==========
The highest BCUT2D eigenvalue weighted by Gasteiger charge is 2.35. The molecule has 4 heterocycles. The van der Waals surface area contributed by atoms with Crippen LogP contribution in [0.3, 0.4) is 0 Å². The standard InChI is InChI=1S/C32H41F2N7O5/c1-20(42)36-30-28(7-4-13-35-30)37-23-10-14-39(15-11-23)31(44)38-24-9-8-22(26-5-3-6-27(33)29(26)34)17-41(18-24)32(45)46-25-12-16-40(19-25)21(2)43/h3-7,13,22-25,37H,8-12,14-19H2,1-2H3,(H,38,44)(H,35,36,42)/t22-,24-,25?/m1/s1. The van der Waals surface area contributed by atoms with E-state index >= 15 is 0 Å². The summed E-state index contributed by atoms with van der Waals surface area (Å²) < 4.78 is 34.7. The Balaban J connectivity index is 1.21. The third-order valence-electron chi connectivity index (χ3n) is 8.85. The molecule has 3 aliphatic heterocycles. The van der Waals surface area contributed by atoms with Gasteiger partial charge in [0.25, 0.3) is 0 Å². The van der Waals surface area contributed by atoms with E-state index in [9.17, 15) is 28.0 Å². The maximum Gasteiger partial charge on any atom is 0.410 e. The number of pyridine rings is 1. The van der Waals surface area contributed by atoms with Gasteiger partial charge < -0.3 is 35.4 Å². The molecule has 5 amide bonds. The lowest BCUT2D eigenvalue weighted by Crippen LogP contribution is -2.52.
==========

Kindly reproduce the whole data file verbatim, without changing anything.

The highest BCUT2D eigenvalue weighted by Gasteiger charge is 2.35. The molecule has 4 heterocycles. The van der Waals surface area contributed by atoms with Crippen LogP contribution in [0.3, 0.4) is 0 Å². The standard InChI is InChI=1S/C32H41F2N7O5/c1-20(42)36-30-28(7-4-13-35-30)37-23-10-14-39(15-11-23)31(44)38-24-9-8-22(26-5-3-6-27(33)29(26)34)17-41(18-24)32(45)46-25-12-16-40(19-25)21(2)43/h3-7,13,22-25,37H,8-12,14-19H2,1-2H3,(H,38,44)(H,35,36,42)/t22-,24-,25?/m1/s1. The van der Waals surface area contributed by atoms with E-state index >= 15 is 0 Å². The summed E-state index contributed by atoms with van der Waals surface area (Å²) < 4.78 is 34.7. The Balaban J connectivity index is 1.21. The third-order valence-electron chi connectivity index (χ3n) is 8.85. The molecule has 3 aliphatic heterocycles. The van der Waals surface area contributed by atoms with Gasteiger partial charge in [0.25, 0.3) is 0 Å². The van der Waals surface area contributed by atoms with E-state index in [9.17, 15) is 28.0 Å². The maximum Gasteiger partial charge on any atom is 0.410 e. The number of pyridine rings is 1. The van der Waals surface area contributed by atoms with Gasteiger partial charge < -0.3 is 35.4 Å². The molecule has 5 amide bonds. The lowest BCUT2D eigenvalue weighted by Crippen LogP contribution is -2.52.